The third is this marvellous painting of Minerva and Mars (E&I 203), in which the goddess is pushing the god of war away from her, as her right hand rests on the shoulder of Peace, with Prosperity at the left edge of the canvas. This is an excellent example of the allegorical use of myth, for which Rubens became so famous fifty years later.

Jacopo Tintoretto (c 1518-1594), Vulcan’s Forge (E&I 204) (1578), oil on canvas, 145 x 156, Palazzo Ducale, Venice, Italy. Wikimedia Commons.

The fourth and last of this series shows Vulcan’s Forge (E&I 204), where Tintoretto’s brushwork is particularly prominent in the scant clothing.

Tintoretto’s workshop was busy with several other religious works, in most of which Jacopo himself was rather less involved.

Jacopo Tintoretto (c 1518-1594), The Annunciation (E&I 264) (c 1582), oil on canvas, 440 x 542 cm, Sala terrena, Scuola Grande di San Rocco, Venice, Italy. Wikimedia Commons.

Note: since publishing this article, I have discovered that this painting was incorrectly captioned, and shows the later Annunciation which Tintoretto painted for the Sala terrena of the Scuola Grande di San Rocco (E&I 264). I am unable to locate an image of the correct painting made in about 1578 for the Church of San Rocco, so will leave this here as it is such a wonderful painting. It will also be shown later in its correct location! I apologise for this confusion.

One exception is ‘The Annunciation’ painted in about 1578 for outer organ shutters in the Church of San Rocco, Venice. This is an unusual composition, which includes natural rendering of contemporary brickwork, a wicker chair, and a splendidly realistic carpenter’s yard at the left. This is coupled with an aerial swarm of infants, at the head of which is the dove of the Holy Ghost in a small mandorla.

But for me, the highlight of this period in Tintoretto’s career is perhaps his finest mythological painting: The Origin of the Milky Way (1577-79).

Jacopo Tintoretto (c 1518–1594), The Origin of the Milky Way (E&I 213) (1577-79), oil on canvas, 149.4 × 168 cm, The National Gallery (Bought, 1890), London. Image courtesy of and © The National Gallery, London.

This shows the infant Hercules being pulled away from Juno’s breast by an anonymous assistant, with fine streams of milk gushing upwards to generate individual stars, and downwards to form lilies. In the background, Jupiter’s eagle has a crablike object in its talons, perhaps representing the constellation of the Crab (Cancer), and Juno’s peacocks are at the right.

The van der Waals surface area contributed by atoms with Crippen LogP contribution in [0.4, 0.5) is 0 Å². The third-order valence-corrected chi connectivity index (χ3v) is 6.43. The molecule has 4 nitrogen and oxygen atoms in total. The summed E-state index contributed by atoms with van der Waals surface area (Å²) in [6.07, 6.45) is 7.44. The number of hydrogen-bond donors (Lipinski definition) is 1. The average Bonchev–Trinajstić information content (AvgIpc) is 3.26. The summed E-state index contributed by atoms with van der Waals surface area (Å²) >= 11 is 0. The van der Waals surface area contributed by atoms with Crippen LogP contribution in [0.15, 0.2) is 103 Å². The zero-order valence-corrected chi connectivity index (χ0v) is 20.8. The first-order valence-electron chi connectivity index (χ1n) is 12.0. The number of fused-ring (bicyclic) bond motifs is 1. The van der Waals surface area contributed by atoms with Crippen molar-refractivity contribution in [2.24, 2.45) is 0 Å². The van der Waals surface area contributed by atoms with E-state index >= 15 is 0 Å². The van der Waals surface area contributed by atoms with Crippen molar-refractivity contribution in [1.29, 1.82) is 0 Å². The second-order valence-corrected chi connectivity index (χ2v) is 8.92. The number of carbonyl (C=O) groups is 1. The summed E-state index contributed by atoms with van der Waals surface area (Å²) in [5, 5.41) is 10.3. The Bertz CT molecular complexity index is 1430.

It has been proposed that Tintoretto painted this for the church of San Trovaso, which now has a full-size copy in its place, although others consider it was one of four scenes of the life of Hercules painted for Emperor Rudolph II in Prague. Joyce Plesters presents a detailed account of its last major conservation work, and considers that there is strong evidence that it underwent substantial reduction, losing its lower third, approximately. That is thought to have contained the reclining nude figure of Earth.

It has a thin brownish ground, in which there are particles of charcoal black, lake, vermilion, smalt, azurite, malachite, and ultramarine, in a medium of linseed oil. Its underdrawing was then brushed in lead white, with considerable adjustments being made in the body of Juno. Although the paint layer is nowhere thick, Plesters considers it to be “of enormous complexity”, arising largely from multiple overpainted pentimenti.

Pigments found in the paint layer include natural ultramarine, which is mixed with lead white in the sky, azurite, indigo dye (peacocks and as a final glaze), malachite, copper resinate glaze, vermilion, red lake, lead-tin yellow, orpiment, realgar, charcoal black, and lead white.

In the next article, I will look at another couple of secular works, following which Tintoretto resumed work on New Testament subjects for the walls of the Sala superiore in the Scuola Grande di San Rocco.


Robert Echols and Frederick Ilchman (2009) Toward a new Tintoretto Catalogue, with a Checklist of revised Attributions and a new Chronology, in Falomir op cit.
Miguel Falomir (ed) (2009) Jacopo Tintoretto, Proceedings of the International Symposium, Museo Nacional del Prado. ISBN 978 84 8480 171 9.
Roland Krischel (ed) (2017) Tintoretto, A Star was Born, Hirmer (in German). ISBN 978 3 777 42942 7.
Tom Nichols (2015) Tintoretto, Tradition and Identity, 2nd edition, Reaktion Books. ISBN 978 1 78023 450 2.
Joyce Plesters (1980) Tintoretto’s Paintings in the National Gallery Part II: Materials and techniques, National Gallery Technical Bulletin 4: 32-48.